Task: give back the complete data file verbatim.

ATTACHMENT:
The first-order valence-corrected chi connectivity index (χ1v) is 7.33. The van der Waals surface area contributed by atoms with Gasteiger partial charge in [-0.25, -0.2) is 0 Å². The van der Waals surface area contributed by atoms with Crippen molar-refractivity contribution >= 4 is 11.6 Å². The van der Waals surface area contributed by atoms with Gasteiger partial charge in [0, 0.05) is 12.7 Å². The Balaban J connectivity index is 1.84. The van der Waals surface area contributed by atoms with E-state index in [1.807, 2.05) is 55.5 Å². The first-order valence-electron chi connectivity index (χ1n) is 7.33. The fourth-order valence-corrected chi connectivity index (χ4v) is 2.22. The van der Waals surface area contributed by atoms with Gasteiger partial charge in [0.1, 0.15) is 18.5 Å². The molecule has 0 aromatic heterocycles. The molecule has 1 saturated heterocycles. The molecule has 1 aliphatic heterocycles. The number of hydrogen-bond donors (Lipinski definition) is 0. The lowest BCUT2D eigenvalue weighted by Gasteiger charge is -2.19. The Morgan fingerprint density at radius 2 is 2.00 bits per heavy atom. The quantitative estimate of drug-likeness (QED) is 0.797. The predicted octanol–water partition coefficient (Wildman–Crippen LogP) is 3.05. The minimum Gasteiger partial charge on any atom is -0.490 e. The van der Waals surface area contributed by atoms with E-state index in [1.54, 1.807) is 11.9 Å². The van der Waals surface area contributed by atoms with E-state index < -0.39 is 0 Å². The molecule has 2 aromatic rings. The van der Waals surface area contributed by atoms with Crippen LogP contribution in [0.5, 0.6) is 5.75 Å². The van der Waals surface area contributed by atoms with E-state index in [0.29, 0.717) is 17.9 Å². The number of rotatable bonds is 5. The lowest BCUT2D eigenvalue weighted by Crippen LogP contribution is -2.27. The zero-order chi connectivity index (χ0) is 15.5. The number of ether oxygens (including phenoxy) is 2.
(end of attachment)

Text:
The first-order valence-corrected chi connectivity index (χ1v) is 7.33. The van der Waals surface area contributed by atoms with Gasteiger partial charge in [-0.25, -0.2) is 0 Å². The van der Waals surface area contributed by atoms with Crippen molar-refractivity contribution >= 4 is 11.6 Å². The van der Waals surface area contributed by atoms with Gasteiger partial charge in [0, 0.05) is 12.7 Å². The Balaban J connectivity index is 1.84. The van der Waals surface area contributed by atoms with E-state index in [1.807, 2.05) is 55.5 Å². The first-order valence-electron chi connectivity index (χ1n) is 7.33. The fourth-order valence-corrected chi connectivity index (χ4v) is 2.22. The van der Waals surface area contributed by atoms with Gasteiger partial charge in [0.1, 0.15) is 18.5 Å². The molecule has 0 aromatic heterocycles. The molecule has 1 saturated heterocycles. The molecule has 1 aliphatic heterocycles. The number of hydrogen-bond donors (Lipinski definition) is 0. The lowest BCUT2D eigenvalue weighted by Gasteiger charge is -2.19. The Morgan fingerprint density at radius 2 is 2.00 bits per heavy atom. The quantitative estimate of drug-likeness (QED) is 0.797. The predicted octanol–water partition coefficient (Wildman–Crippen LogP) is 3.05. The minimum Gasteiger partial charge on any atom is -0.490 e. The van der Waals surface area contributed by atoms with E-state index in [1.54, 1.807) is 11.9 Å². The van der Waals surface area contributed by atoms with E-state index < -0.39 is 0 Å². The molecule has 2 aromatic rings. The van der Waals surface area contributed by atoms with Crippen LogP contribution in [0.5, 0.6) is 5.75 Å². The van der Waals surface area contributed by atoms with E-state index in [0.29, 0.717) is 17.9 Å². The number of rotatable bonds is 5. The lowest BCUT2D eigenvalue weighted by Crippen LogP contribution is -2.27. The zero-order chi connectivity index (χ0) is 15.5. The number of ether oxygens (including phenoxy) is 2.